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Does Tech believe in miracles? Yes!

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OK, now that was exciting.

Texas Tech's miraculous 39-33 victory over Texas was easily the best game of the college football season.

Many are calling Graham Harrell's 28-yard touchdown pass to Michael Crabtree the greatest play in the history of the Big 12 Conference.

I'm not sure of that. What I am sure of, though, is that I DVR'ed the game and watched the last-second play about 10 times. You know it's an epic play when it's still unbelievable on the 10th view.

I'd like to do my best Ron Jaworski impression and break down the last few seconds of this game. It's even more incredible when you take these factors into account:

  1. Tech shouldn't have even had the opportunity to run the game-winning play because UT freshman safety Blake Gideon had a gift of an interception within his grasp with eight seconds remaining. Tech receiver Edward Britton tipped Harrell's pass straight up in the air, perfectly setting up Gideon in stride for the interception. But the football somehow went directly through Gideon's hands and the Red Raiders had one more chance.

  2. There was great timing between the pattern Crabtree ran and the play clock. Harrell had eight seconds when the ball was snapped. Crabtree was double covered on the six-yardline and made a remarkable catch with four seconds left. Even if Crabtree was tackled inbounds, the Red Raiders had a timeout remaining.

  3. UT freshman safety Earl Thomas took the wrong angle on Crabtree's touchdown. Sophomore cornerback Curtis Brown defended Crabtree closely. Harrell just fit the football into a tight window and Brown couldn't defend it. Thomas, from his position at safety, had an angle on the play, though. Instead of protecting the sideline, which was Crabtree's path to the end zone, Thomas took an angle that had him running to the inside of his teammate Brown. Therefore, he was virtually out of the play after the catch. Crabtree had a clear path to the end zone because no one protected the sideline. Finally, the youth of UT's secondary was costly. It hadn't cost the Longhorns all season.

Moving onto the Week 10 awards; several tough decisions following an exciting weekend in the Big 12.

Co-Performers of the Week: Jake Sharp (Kansas) and Dez Bryant (Oklahoma State)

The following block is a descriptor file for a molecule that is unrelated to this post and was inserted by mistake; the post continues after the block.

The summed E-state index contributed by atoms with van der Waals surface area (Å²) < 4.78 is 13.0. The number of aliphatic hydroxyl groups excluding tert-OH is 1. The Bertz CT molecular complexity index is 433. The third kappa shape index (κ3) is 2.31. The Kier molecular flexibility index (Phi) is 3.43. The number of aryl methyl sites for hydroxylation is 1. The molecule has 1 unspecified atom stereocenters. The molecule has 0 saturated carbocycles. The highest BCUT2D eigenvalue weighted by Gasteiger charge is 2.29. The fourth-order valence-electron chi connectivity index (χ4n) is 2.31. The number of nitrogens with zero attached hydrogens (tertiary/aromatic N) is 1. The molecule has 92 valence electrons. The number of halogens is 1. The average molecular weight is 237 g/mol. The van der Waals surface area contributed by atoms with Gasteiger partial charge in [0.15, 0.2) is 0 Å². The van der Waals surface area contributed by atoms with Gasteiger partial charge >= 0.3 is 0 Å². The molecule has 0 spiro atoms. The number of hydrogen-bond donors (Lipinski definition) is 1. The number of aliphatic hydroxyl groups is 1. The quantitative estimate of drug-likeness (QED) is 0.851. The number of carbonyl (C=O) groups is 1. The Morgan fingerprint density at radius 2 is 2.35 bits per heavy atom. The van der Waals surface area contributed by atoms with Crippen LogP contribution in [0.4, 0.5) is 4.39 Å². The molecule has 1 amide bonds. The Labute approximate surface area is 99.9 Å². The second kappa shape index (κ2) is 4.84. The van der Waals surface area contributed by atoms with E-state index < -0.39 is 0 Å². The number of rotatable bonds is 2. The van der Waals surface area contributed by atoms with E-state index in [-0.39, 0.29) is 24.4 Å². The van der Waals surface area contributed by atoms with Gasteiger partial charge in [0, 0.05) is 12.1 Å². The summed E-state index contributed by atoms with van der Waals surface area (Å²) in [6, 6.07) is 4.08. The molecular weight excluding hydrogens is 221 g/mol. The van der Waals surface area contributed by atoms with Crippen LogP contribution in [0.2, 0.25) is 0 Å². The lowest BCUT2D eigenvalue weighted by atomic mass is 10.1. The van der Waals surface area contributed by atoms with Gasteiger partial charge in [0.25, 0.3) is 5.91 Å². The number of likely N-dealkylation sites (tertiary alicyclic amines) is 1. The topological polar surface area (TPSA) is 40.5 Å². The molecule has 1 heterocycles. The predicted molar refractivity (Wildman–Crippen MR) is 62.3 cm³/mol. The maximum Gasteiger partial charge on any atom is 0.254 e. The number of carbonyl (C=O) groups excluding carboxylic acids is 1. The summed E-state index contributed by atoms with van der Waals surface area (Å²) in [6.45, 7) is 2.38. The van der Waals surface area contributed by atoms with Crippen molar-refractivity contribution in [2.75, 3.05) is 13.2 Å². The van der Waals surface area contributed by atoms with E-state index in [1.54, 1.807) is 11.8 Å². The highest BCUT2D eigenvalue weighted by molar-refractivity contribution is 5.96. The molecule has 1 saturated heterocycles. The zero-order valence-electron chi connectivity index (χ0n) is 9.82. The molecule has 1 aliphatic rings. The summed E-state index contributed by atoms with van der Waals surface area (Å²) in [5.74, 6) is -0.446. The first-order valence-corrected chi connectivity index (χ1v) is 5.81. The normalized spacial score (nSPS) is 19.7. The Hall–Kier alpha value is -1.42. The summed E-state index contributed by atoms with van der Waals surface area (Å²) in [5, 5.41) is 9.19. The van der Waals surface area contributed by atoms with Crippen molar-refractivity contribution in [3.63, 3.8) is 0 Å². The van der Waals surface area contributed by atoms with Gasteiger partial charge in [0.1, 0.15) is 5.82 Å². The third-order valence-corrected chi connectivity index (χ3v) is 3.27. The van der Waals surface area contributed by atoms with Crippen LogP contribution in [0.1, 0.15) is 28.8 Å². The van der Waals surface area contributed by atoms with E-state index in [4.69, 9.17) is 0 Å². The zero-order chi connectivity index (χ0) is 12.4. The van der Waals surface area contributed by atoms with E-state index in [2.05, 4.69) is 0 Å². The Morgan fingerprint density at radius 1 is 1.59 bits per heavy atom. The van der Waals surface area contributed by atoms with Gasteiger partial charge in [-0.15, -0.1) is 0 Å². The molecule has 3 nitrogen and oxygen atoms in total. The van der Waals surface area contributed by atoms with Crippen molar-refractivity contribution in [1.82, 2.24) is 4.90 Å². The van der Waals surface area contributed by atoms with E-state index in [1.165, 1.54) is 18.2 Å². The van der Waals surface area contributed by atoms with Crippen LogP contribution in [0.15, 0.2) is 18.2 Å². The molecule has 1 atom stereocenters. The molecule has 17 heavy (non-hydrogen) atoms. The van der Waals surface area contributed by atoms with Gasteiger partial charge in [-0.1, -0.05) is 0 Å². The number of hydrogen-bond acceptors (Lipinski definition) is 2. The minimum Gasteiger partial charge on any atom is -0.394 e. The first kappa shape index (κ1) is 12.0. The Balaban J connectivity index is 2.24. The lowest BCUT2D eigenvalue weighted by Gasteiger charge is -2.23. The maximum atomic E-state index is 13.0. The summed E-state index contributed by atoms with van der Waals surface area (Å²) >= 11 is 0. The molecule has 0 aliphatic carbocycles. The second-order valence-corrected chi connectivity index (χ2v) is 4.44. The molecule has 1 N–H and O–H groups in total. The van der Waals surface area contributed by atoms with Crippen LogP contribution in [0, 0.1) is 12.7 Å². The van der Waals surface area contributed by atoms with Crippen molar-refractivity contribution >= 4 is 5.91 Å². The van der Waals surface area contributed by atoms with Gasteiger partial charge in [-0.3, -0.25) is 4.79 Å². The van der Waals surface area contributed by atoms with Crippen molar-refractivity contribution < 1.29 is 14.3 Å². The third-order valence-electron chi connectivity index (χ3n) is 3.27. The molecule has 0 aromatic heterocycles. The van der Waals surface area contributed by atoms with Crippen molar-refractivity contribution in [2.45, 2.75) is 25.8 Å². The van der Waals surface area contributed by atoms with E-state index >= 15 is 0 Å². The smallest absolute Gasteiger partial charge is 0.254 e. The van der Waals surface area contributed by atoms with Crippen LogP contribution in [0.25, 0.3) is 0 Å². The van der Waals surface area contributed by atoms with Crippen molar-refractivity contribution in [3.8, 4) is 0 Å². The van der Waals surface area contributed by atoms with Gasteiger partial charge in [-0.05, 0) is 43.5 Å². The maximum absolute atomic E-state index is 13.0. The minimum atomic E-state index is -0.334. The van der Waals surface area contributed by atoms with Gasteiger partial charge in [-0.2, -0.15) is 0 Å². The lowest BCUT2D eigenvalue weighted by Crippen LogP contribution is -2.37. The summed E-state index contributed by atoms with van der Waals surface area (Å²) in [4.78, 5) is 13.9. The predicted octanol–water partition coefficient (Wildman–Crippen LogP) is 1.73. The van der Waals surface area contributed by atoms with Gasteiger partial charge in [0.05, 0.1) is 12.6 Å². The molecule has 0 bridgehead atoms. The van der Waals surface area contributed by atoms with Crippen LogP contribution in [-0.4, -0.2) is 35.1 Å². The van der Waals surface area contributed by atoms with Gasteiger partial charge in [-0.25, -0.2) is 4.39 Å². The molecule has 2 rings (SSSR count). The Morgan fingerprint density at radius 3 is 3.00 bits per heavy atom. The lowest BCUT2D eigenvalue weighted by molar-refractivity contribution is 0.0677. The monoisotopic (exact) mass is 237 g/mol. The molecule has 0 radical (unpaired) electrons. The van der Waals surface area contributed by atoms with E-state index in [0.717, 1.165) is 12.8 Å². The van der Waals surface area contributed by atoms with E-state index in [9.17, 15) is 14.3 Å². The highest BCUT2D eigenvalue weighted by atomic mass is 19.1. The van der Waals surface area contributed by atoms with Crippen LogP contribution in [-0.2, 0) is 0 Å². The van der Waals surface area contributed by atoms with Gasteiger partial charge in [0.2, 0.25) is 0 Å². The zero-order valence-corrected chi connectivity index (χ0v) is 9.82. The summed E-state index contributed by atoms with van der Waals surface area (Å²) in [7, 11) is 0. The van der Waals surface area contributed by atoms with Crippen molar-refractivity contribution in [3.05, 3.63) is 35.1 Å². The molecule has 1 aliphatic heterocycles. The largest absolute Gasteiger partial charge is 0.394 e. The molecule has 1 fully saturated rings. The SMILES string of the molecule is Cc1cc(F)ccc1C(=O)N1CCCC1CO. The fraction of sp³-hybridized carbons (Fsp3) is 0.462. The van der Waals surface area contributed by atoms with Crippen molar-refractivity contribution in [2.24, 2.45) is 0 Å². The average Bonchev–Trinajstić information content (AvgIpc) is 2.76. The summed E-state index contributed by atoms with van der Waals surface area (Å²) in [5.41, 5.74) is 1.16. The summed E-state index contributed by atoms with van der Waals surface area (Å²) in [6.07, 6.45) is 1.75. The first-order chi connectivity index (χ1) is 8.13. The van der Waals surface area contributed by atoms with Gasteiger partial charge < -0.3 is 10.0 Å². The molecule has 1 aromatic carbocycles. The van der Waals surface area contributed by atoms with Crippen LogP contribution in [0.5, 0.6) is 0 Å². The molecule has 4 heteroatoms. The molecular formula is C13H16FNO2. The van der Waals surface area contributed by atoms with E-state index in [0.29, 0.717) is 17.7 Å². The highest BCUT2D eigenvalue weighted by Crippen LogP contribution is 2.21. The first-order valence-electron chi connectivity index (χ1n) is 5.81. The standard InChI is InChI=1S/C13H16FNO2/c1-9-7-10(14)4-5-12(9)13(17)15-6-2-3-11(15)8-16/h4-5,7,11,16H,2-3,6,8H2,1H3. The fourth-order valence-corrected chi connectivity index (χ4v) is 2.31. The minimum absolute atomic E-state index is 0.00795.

Sharp lit up the Kansas State defense for 257 total yards (181 rushing, 76 receiving) and four touchdowns in the Jayhawks' 52-21 blowout. Bryant made the Iowa State secondary look silly with nine receptions for 171 yards and four scores in Oklahoma State's 59-17 rout.

Most significant win of the week: Texas Tech 39, Texas 33

This was the biggest victory in Tech history and positioned the Red Raiders in the national title hunt.

Biggest surprise of the week: Kansas State's performance, based on earlier statements

Granted, my predicted score was KU 40, KSU 24, so I didn't expect the Wildcats to win, but come on. All that trash talk and not an ounce of evidence to back it up? I simply saw undisciplined players who need to learn how to keep their mouths shut. More specifically, here's the lack of discipline I noticed:

Sign #1: The first sign of an undisciplined team is a team that can't stop the run. And the bottom line is the Wildcats can't stop the run. Kansas compiled 280 rushing yards and six touchdowns on the ground.

Sign #2: Zach Kendall's pre-game comment that K-State had more heart than KU. That's not what I saw. And how did Kendall know this? Was he secretly driving an hour-and-15 minutes east on I-70 to Lawrence and taking part in the Jayhawks' practice drills, where he then noticed said lack of heart? Don't say K-State has more heart just for the heck of it. K-State has now lost to KU three straight times.

Sign #3: Deon Murphy's pre-game comment that he would take a punt return to the "crib." Kansas only punted once (because of an undisciplined KSU defense) and Murphy returned it 11 yards. Nice call.

Sign #4: Rashad Harrell's late hit on Todd Reesing when the KU quarterback was clearly out of the play. This occurred with just over 13 minutes left in the fourth quarter, after Reesing handed off to Jocques Crawford. Harrell's blindside hit earned him a 15-yard personal foul. Noticing an undisciplined theme here?

Sign #5: Five turnovers.

Sign #6: Going for it on two separate occasions on 4th-and-long from inside their own 30 in the third quarter. Simply baffling.

Lesson to K-State players who talked trash: Don't do it again. You just look like ignorant buffoons after a 52-21 Sunflower Shellacking.

The Sorrentino Scale will conclude this post. The number that follows in parentheses is what place the team was ranked last week.

  • 1 (2). Texas Tech (9-0): Lone unbeaten left in the conference.
  • 2 (1). Texas (8-1): QB McCoy with heck of a comeback effort.
  • 3 (3). Oklahoma State (8-1): Massive showdown at Texas Tech looms.
  • 4 (4). Oklahoma (8-1): Did Nebraska even show up?
  • 5 (5). Missouri (7-2): Barely escaped Baylor.
  • 6 (6). Kansas (6-3): Looked better than it did all year on Saturday.
  • 7 (7). Nebraska (5-4): Key North matchup vs. Kansas awaits.
  • 8 (10). Baylor (3-6): Losing, but not playing poorly.
  • 9 (11). Texas A&M (4-5): Suddenly two straight Big 12 wins.
  • 10 (8). Colorado (4-5): Have looked awful for four straight weeks.
  • 11 (9). Kansas State (4-5): at Missouri next weekend.
  • 12 (12). Iowa State (2-7): Tough year for Cyclones.

That's all for now, friends. As always, discuss.

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